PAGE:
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Neurohormonal Properties of Royal Jelly


ROYAL jelly has significance in polymorphic development of bees. Bee larvæ fed on an overabundance of royal jelly develop into queens ; those given food differing quantitatively and qualitatively become worker bees1. Royal jelly has other interesting properties, for evidence is available of its therapeutic value in transplantable mouse leukæmia2 and of the presence of an antibiotic3. These effects might be termed anti-growth properties. It is remarkable that royal jelly is stated to contain acetylcholine4 in an amount calculated to be about six times that found in the brain of insects5. Nothing is known about the origin of acetylcholine in royal jelly or indeed whether this substance, obtainable from bees other than those used by Henschler4, contains acetylcholine. The occurrence of a neurohormone in royal jelly is of considerable interest for it suggests that acetylcholine may have a function different from that associated with nervous transmission.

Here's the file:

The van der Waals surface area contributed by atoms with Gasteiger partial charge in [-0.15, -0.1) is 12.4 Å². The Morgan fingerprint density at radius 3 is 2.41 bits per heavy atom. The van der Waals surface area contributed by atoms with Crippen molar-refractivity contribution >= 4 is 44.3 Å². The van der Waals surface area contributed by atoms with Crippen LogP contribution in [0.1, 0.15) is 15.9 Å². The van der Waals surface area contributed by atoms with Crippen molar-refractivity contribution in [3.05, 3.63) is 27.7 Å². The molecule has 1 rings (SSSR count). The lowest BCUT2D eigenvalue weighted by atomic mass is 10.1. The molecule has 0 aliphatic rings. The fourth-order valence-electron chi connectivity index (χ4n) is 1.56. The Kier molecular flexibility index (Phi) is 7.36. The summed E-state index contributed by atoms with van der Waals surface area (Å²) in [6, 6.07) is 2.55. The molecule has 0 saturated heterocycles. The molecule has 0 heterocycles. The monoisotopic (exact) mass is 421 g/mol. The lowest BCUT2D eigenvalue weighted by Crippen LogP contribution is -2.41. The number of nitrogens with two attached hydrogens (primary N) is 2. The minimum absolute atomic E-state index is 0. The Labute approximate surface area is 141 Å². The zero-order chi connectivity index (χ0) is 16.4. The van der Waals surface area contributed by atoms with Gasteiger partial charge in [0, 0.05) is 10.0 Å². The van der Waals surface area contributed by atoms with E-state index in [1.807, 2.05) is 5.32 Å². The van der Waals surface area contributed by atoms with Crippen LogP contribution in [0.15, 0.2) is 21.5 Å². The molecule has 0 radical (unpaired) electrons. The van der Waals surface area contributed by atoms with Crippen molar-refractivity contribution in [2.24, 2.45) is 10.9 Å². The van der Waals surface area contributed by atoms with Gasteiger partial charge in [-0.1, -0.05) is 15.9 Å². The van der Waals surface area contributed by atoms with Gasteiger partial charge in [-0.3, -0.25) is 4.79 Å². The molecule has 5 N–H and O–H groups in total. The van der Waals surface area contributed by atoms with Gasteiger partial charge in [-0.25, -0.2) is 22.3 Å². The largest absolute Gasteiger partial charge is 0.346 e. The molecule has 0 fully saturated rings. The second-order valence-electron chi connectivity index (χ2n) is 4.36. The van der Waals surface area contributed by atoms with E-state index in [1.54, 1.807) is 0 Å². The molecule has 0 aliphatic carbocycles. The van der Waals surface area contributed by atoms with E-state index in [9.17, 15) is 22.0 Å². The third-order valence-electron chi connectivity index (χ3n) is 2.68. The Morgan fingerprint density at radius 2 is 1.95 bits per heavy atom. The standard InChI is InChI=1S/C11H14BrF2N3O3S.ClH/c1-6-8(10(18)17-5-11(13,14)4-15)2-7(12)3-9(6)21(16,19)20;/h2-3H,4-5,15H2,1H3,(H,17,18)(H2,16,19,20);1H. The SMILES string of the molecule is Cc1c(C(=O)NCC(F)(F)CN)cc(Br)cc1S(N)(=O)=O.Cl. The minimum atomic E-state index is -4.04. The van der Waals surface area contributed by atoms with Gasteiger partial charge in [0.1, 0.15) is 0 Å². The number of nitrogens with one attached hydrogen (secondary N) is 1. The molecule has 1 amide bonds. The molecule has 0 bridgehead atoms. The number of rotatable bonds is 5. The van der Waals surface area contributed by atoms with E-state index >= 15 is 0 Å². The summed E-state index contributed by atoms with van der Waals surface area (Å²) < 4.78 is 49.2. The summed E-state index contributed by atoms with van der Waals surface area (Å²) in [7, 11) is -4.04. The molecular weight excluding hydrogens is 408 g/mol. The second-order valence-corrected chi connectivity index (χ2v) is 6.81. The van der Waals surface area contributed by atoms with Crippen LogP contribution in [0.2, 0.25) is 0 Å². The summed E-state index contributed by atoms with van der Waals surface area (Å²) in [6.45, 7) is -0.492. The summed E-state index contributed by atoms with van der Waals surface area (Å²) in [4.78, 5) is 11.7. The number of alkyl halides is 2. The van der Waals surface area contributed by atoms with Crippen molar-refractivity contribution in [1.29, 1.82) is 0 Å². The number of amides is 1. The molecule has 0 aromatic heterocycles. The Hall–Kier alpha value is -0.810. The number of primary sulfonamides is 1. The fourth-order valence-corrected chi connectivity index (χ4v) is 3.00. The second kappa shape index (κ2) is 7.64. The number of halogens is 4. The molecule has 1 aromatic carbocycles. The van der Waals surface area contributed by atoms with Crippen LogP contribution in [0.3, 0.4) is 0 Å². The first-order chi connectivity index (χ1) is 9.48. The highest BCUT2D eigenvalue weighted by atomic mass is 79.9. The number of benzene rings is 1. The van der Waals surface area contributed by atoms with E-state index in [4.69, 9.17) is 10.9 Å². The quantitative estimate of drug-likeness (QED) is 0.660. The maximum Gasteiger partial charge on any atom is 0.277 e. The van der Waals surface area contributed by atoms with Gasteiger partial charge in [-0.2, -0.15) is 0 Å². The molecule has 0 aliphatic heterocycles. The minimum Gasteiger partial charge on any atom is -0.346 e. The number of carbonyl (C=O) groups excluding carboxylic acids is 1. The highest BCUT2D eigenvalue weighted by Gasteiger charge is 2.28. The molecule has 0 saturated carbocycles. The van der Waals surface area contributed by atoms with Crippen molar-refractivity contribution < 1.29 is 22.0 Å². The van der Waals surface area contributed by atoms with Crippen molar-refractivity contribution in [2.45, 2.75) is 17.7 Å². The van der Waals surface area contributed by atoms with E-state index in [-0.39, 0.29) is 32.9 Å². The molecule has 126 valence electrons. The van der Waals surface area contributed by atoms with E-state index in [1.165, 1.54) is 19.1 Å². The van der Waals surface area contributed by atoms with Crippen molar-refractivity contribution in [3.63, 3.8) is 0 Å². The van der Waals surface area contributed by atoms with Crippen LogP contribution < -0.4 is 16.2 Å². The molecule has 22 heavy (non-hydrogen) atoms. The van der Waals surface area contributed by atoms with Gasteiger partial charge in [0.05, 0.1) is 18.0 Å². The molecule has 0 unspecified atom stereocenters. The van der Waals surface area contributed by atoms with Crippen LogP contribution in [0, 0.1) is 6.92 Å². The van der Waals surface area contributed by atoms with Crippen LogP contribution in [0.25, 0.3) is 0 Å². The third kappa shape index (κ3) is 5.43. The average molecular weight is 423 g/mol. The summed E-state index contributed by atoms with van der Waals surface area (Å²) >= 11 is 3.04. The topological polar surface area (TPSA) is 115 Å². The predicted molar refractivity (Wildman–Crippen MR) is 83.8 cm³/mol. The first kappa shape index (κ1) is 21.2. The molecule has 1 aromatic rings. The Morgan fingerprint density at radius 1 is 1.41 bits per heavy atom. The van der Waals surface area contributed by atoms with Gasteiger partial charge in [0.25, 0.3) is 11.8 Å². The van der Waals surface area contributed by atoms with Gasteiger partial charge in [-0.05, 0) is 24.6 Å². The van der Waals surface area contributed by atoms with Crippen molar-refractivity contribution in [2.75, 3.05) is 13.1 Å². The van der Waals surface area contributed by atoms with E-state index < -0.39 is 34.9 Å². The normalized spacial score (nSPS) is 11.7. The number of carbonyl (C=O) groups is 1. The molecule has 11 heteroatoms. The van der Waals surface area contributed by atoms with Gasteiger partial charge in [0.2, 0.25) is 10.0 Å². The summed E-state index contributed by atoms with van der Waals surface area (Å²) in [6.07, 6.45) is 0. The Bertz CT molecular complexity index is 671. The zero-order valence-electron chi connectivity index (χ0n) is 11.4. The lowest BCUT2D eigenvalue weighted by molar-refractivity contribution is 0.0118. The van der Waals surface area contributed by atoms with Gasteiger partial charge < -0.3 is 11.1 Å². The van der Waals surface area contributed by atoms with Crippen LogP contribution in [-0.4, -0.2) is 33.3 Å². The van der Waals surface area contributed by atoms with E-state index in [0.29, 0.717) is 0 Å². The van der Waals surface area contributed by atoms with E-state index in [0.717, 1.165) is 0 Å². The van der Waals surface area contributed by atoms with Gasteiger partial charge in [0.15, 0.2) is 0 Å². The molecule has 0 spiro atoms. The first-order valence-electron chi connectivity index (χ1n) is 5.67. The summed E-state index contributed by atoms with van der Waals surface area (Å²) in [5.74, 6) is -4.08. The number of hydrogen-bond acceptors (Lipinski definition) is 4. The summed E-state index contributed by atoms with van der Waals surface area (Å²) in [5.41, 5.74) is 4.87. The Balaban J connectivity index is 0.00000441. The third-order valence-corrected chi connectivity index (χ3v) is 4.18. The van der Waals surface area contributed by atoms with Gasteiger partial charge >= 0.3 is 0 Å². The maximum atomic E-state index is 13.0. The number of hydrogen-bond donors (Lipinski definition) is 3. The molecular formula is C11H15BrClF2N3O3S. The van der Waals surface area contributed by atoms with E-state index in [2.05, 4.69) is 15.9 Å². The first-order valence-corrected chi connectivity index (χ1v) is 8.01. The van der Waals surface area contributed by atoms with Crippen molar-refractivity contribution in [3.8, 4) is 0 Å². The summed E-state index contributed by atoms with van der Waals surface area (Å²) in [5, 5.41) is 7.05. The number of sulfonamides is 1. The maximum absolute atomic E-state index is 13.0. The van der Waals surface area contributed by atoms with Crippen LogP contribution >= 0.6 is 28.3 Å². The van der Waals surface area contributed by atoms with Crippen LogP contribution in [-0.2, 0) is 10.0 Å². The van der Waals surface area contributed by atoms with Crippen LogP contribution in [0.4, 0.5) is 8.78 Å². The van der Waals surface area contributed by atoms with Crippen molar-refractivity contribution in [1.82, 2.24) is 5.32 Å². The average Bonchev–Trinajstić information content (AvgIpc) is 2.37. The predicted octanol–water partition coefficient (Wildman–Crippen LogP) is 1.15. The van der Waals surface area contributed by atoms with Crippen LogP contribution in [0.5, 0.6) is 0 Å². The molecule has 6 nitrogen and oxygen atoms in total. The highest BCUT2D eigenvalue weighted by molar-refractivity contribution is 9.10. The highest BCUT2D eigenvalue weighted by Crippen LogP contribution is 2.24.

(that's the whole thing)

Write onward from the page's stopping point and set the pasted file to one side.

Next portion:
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COLHOUN, E., SMITH, M. Neurohormonal Properties of Royal Jelly. Nature 188, 854–855 (1960).

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